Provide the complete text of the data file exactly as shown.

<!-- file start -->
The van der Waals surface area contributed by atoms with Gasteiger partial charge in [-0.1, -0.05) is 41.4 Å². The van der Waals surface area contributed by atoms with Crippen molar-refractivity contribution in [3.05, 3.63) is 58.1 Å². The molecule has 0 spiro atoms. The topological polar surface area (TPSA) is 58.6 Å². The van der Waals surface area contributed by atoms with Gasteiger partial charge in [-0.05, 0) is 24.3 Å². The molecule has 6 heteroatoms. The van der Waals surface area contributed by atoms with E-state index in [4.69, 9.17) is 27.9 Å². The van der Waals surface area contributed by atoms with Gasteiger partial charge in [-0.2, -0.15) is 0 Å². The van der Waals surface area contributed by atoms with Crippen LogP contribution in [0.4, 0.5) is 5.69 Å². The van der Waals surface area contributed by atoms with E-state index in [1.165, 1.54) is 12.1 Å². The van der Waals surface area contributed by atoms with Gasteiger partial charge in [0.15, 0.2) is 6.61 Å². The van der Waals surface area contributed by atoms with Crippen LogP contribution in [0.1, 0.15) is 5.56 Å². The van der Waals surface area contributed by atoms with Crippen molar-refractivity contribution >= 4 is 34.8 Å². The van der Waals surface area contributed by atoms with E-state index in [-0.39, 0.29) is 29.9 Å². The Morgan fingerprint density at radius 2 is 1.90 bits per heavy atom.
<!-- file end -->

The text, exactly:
The van der Waals surface area contributed by atoms with Gasteiger partial charge in [-0.1, -0.05) is 41.4 Å². The van der Waals surface area contributed by atoms with Crippen molar-refractivity contribution in [3.05, 3.63) is 58.1 Å². The molecule has 0 spiro atoms. The topological polar surface area (TPSA) is 58.6 Å². The van der Waals surface area contributed by atoms with Gasteiger partial charge in [-0.05, 0) is 24.3 Å². The molecule has 6 heteroatoms. The van der Waals surface area contributed by atoms with E-state index in [4.69, 9.17) is 27.9 Å². The van der Waals surface area contributed by atoms with Gasteiger partial charge in [-0.2, -0.15) is 0 Å². The van der Waals surface area contributed by atoms with Crippen LogP contribution in [0.4, 0.5) is 5.69 Å². The van der Waals surface area contributed by atoms with E-state index in [1.165, 1.54) is 12.1 Å². The van der Waals surface area contributed by atoms with Gasteiger partial charge in [0.15, 0.2) is 6.61 Å². The van der Waals surface area contributed by atoms with Crippen LogP contribution in [0.1, 0.15) is 5.56 Å². The van der Waals surface area contributed by atoms with Crippen molar-refractivity contribution >= 4 is 34.8 Å². The van der Waals surface area contributed by atoms with E-state index in [-0.39, 0.29) is 29.9 Å². The Morgan fingerprint density at radius 2 is 1.90 bits per heavy atom.